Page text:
NEW YORK ( Associated Press) — After a mass shooting on a New York City subway train, Meyer devised a high-tech idea: deploy scanners that can get into transit systems before anyone can take a gun. This.
The technology exists to quickly scan large numbers of people for weapons, and is now used to screen people in places such as sports stadiums and theme parks.
But security experts say it would be difficult, if not impossible, to install such a system in the city’s vast, porous metro system in a way that would make a difference.
The problem will not necessarily be technology – but rather the reality that scanners with human operators are needed to counteract people carrying firearms illegally.
“Logically, it would be a nightmare. You would have to tie up a lot of officers doing that,” said James Dooley, a retired New York Police Department captain who served in the department’s transit division. “We have hundreds of stations, And the fact that it’s logically impossible to have someone at every entrance to every station.”
Former police captain, Mayor Eric Adams, has acknowledged the challenges, but said the system may still be worth trying as a deterrent in select locations.
“We want to be able to just pop up at a station so people don’t know it’s there,” the Democrat said, “what we do when we do a car checkpoint.”
Improved subway security was renewed in April after a gunman set off smoke bombs and sprayed the subway compartment with shots, injuring 10 people.
Then, on May 22, another gunman killed a passenger in what officials said appeared to be a random attack.
The day after that murder, Adams again expressed interest in the weapon-screening technique. And soon, the mass shootings in Buffalo, New York and Uvalde, Texas sparked debate over how to address gun violence.
In the New York City subway, screening will not be the same as at airport checkpoints, a shaky solution for a system with 472 stations, all with multiple entrances. Instead, Adams referred to a technology that uses sensors to detect metal, but can also determine the shape of an object, such as a gun, while people pass unhindered.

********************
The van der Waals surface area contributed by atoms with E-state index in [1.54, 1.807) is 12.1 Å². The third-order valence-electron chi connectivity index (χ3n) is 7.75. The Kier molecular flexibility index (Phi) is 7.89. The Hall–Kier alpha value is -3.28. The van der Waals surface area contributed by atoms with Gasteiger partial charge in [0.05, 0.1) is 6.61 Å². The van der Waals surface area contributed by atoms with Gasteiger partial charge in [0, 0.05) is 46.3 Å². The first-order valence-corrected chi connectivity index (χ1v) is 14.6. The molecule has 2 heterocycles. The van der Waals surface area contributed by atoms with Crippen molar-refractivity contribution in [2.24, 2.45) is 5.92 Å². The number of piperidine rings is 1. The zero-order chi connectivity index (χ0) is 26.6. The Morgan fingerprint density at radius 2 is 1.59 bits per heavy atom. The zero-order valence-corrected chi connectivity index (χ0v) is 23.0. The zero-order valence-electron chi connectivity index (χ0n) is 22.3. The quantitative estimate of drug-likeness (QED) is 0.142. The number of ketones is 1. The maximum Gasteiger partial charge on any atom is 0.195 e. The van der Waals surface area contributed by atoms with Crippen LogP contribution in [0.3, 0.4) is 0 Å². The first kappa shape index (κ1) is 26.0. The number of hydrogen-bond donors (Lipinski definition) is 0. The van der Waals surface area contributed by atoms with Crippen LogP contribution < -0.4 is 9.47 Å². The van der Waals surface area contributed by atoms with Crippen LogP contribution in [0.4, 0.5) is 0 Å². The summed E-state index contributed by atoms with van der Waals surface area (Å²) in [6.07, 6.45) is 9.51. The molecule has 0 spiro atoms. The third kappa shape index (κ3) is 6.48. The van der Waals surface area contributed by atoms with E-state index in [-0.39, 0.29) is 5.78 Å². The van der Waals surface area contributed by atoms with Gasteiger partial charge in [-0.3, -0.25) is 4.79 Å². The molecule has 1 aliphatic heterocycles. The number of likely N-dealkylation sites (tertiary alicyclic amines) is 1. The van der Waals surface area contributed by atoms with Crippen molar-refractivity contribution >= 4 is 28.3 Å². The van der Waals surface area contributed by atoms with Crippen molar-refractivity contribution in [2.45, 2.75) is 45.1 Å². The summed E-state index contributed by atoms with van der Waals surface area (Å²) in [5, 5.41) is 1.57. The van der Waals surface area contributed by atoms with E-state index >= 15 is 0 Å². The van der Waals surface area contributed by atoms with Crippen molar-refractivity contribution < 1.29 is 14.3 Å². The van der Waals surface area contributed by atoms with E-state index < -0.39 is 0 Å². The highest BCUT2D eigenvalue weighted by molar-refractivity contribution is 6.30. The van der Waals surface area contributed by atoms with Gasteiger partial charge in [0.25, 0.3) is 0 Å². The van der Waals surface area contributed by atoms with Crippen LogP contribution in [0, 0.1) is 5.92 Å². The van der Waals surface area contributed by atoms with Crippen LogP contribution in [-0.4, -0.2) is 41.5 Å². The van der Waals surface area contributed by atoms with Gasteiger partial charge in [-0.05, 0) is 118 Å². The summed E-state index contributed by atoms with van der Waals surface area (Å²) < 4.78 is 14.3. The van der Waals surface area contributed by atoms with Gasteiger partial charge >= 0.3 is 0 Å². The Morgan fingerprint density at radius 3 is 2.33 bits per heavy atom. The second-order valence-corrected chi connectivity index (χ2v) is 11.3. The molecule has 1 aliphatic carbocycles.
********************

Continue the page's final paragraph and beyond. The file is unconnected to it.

Boston-area company Evolve uses the technology at Pro Sports Stadium in Atlanta and Nashville, the Georgia Aquarium in Atlanta and, in a recent trial, New York’s Lincoln Center for the Performing Arts, although none in mass transit no system
According to the company, screeners can scan 3,600 people per hour. However, they can also generate false positives from items such as Chromebooks.
In an email, Evolve’s chief marketing officer, Dana Loof, said false positives are “an order of magnitude lower” than traditional metal detectors, but acknowledged that transit systems will present unique challenges.
“Any technology is only one piece of the solution that includes the security professionals, the operational environment, and the protocols they follow,” Loof said.
Los Angeles Metro spokesman Dave Sotero said similar screening devices made by England-based defense technology company QinetiQ were part of a pilot program in the Los Angeles mass transit system in 2018 and are currently used when danger levels are high. it happens. The machines scan the waves at passers-by from afar.